Business seems in a race these days—to the bottom. Everything is measured by price—not quality. More small firms are still lowering prices in many industries instead of raising them, according to NFIB. If quantity sold is rising very slowly, and many prices are declining, it means that total revenue is also declining. Let's look at the supply side of the equation. Health care costs are rising, and most analysts agree that the present proposals on Capitol Hill in Washington will do little to bend the health care cost curve downward. Translate that as meaning that health costs will continue to rise, although possibly at a slower rate. For a small firm owner without revenue growth, that is a recipe for shutdown.
And it is not just rising healthcare costs. But rising taxes—higher income taxes for the most successful business owners. But higher excise taxes, property taxes, sales taxes increasingly on services and internet transactions.
And what about higher insurance costs? If this does not make you wonder how many small companies remain in business, it should.
How can productivity be increased? Increase the usage (utilization) of existing capital. That is fine in manufacturing. However it is not so fine in many service industries. Witness the transportation sector. Train rides are getting more expensive (less federal subsidy, newer capital), and airlines have cut flights about as much as possible to raise prices. Maybe productivity is increasing a bit in the latter. But there are rising costs; consumers are about fed up, and fewer on a percentage basis flew this Thanksgiving than last. Passenger railroads and airlines are not capital poor small firms.
Did unemployment rates over 15 percent in about 20 states have something to do with Thanksgiving tourist flights this year?
It is getting increasingly difficult to out-source services. You cannot outsource an airlines pilot's job. How about FED-EX deliveries? Or a firm
of bicycle messengers in urban areas? Or the corner gas station and fast-food restaurant? And of course, such establishments are among the least likely to offer health insurance let alone produce excessive profits.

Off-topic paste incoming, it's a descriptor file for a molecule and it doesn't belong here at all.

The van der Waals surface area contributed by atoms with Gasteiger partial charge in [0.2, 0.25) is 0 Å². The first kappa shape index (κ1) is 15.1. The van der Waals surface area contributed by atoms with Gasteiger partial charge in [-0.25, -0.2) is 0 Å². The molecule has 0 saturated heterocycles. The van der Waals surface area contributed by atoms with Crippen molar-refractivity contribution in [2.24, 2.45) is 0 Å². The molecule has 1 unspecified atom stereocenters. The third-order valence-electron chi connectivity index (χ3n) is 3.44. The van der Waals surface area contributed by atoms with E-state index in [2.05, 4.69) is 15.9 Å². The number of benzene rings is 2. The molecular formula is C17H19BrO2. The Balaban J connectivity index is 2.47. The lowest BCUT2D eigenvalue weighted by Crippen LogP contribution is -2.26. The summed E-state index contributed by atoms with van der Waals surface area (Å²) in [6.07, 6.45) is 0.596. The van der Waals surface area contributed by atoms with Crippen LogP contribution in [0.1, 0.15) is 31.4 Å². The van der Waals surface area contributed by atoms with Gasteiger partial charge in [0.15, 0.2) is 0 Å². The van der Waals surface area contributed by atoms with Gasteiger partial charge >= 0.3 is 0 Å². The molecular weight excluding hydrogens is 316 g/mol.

While medical tourism has been occurring for wealthier folks, it has many drawbacks. Older workers and consumers needing long rehabilitation periods (knee, spine surgeries) may not want to be in India or Bangladesh to recover, despite generally comparable facilities with the U.S. Many of these anecdotal surgeries illustrate problems with the U.S. health care system: surgeries resulting from degenerative conditions and aging are sometimes not called illnesses. And obtaining the newest medical devices all over the world—instantly—may not be possible.
If a small employer has stagnant revenue from less consumer spending, and cannot outsource many labor-intensive services, what is he or she to do? Since the fastest rising component of benefit costs is healthcare, the owner who may not want to eliminate healthcare insurance tries to switch to a high deductible policy with a large $2500 family deductible. Difficult for many lower wage workers: of course. The trap comes if the deductibles are not affordable, and the family income is above Medicaid limits. Yes, you put the deductibles on credit cards—and hope.
Many new startup firms no longer offer health insurance—at least not right away. The have to survive first. What if the proposed health care bills pass? Firms with fewer than 50 employees are likely to be exempt. Where do the new employees of small firms in the 20 employee range secure health insurance? From an specified public option? Perhaps. From Medicaid? Perhaps. From a cooperative bare bones policy partly paid for by the employer, the employee, and government at some level? More likely.
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